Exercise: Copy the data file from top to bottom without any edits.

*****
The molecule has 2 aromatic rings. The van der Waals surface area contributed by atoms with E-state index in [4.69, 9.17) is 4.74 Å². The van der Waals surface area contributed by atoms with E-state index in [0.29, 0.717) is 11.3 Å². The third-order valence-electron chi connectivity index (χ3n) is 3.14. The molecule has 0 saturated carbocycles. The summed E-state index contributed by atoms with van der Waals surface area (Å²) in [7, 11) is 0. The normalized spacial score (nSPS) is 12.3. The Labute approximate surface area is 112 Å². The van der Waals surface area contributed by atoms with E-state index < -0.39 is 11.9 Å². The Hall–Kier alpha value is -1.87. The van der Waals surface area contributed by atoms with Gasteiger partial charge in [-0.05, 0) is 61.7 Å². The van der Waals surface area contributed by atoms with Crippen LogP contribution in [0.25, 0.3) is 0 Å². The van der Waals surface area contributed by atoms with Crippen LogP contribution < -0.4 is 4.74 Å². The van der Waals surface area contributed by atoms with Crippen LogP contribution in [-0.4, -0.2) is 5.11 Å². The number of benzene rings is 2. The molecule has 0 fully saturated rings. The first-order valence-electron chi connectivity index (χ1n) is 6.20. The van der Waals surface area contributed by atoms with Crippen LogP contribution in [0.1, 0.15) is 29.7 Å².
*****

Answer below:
The molecule has 2 aromatic rings. The van der Waals surface area contributed by atoms with E-state index in [4.69, 9.17) is 4.74 Å². The van der Waals surface area contributed by atoms with E-state index in [0.29, 0.717) is 11.3 Å². The third-order valence-electron chi connectivity index (χ3n) is 3.14. The molecule has 0 saturated carbocycles. The summed E-state index contributed by atoms with van der Waals surface area (Å²) in [7, 11) is 0. The normalized spacial score (nSPS) is 12.3. The Labute approximate surface area is 112 Å². The van der Waals surface area contributed by atoms with E-state index < -0.39 is 11.9 Å². The Hall–Kier alpha value is -1.87. The van der Waals surface area contributed by atoms with Gasteiger partial charge in [-0.05, 0) is 61.7 Å². The van der Waals surface area contributed by atoms with Crippen LogP contribution in [0.25, 0.3) is 0 Å². The van der Waals surface area contributed by atoms with Crippen LogP contribution < -0.4 is 4.74 Å². The van der Waals surface area contributed by atoms with Crippen LogP contribution in [-0.4, -0.2) is 5.11 Å². The number of benzene rings is 2. The molecule has 0 fully saturated rings. The first-order valence-electron chi connectivity index (χ1n) is 6.20. The van der Waals surface area contributed by atoms with Crippen LogP contribution in [0.1, 0.15) is 29.7 Å².